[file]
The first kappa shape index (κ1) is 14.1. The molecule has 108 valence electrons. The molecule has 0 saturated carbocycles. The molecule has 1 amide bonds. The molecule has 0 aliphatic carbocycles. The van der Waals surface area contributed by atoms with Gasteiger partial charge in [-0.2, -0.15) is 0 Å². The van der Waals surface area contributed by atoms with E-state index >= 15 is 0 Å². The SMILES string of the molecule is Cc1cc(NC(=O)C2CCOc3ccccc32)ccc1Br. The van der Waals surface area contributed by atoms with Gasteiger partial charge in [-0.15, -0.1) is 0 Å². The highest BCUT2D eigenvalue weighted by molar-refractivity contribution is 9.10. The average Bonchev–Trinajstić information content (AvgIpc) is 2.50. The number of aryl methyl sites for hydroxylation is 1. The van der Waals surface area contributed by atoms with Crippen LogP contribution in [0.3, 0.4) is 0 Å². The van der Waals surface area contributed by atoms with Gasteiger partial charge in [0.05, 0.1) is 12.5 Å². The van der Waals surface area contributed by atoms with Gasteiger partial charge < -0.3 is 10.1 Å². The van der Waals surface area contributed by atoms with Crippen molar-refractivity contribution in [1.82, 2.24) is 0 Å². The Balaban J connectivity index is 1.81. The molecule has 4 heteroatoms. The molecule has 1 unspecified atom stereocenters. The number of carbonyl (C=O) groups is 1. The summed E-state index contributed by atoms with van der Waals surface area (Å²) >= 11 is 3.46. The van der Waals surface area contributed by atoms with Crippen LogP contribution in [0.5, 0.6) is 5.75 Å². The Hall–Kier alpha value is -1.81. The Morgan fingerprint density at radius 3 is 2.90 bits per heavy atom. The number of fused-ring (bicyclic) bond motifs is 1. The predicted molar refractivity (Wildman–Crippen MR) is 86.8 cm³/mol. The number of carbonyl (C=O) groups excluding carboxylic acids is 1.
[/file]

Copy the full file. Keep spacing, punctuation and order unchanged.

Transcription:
The first kappa shape index (κ1) is 14.1. The molecule has 108 valence electrons. The molecule has 0 saturated carbocycles. The molecule has 1 amide bonds. The molecule has 0 aliphatic carbocycles. The van der Waals surface area contributed by atoms with Gasteiger partial charge in [-0.2, -0.15) is 0 Å². The van der Waals surface area contributed by atoms with E-state index >= 15 is 0 Å². The SMILES string of the molecule is Cc1cc(NC(=O)C2CCOc3ccccc32)ccc1Br. The van der Waals surface area contributed by atoms with Gasteiger partial charge in [-0.15, -0.1) is 0 Å². The highest BCUT2D eigenvalue weighted by molar-refractivity contribution is 9.10. The average Bonchev–Trinajstić information content (AvgIpc) is 2.50. The number of aryl methyl sites for hydroxylation is 1. The van der Waals surface area contributed by atoms with Crippen LogP contribution in [0.3, 0.4) is 0 Å². The van der Waals surface area contributed by atoms with Gasteiger partial charge in [0.05, 0.1) is 12.5 Å². The van der Waals surface area contributed by atoms with Gasteiger partial charge < -0.3 is 10.1 Å². The van der Waals surface area contributed by atoms with Crippen molar-refractivity contribution in [1.82, 2.24) is 0 Å². The Balaban J connectivity index is 1.81. The molecule has 4 heteroatoms. The molecule has 1 unspecified atom stereocenters. The number of carbonyl (C=O) groups is 1. The summed E-state index contributed by atoms with van der Waals surface area (Å²) >= 11 is 3.46. The van der Waals surface area contributed by atoms with Crippen LogP contribution in [0.5, 0.6) is 5.75 Å². The Hall–Kier alpha value is -1.81. The Morgan fingerprint density at radius 3 is 2.90 bits per heavy atom. The number of fused-ring (bicyclic) bond motifs is 1. The predicted molar refractivity (Wildman–Crippen MR) is 86.8 cm³/mol. The number of carbonyl (C=O) groups excluding carboxylic acids is 1.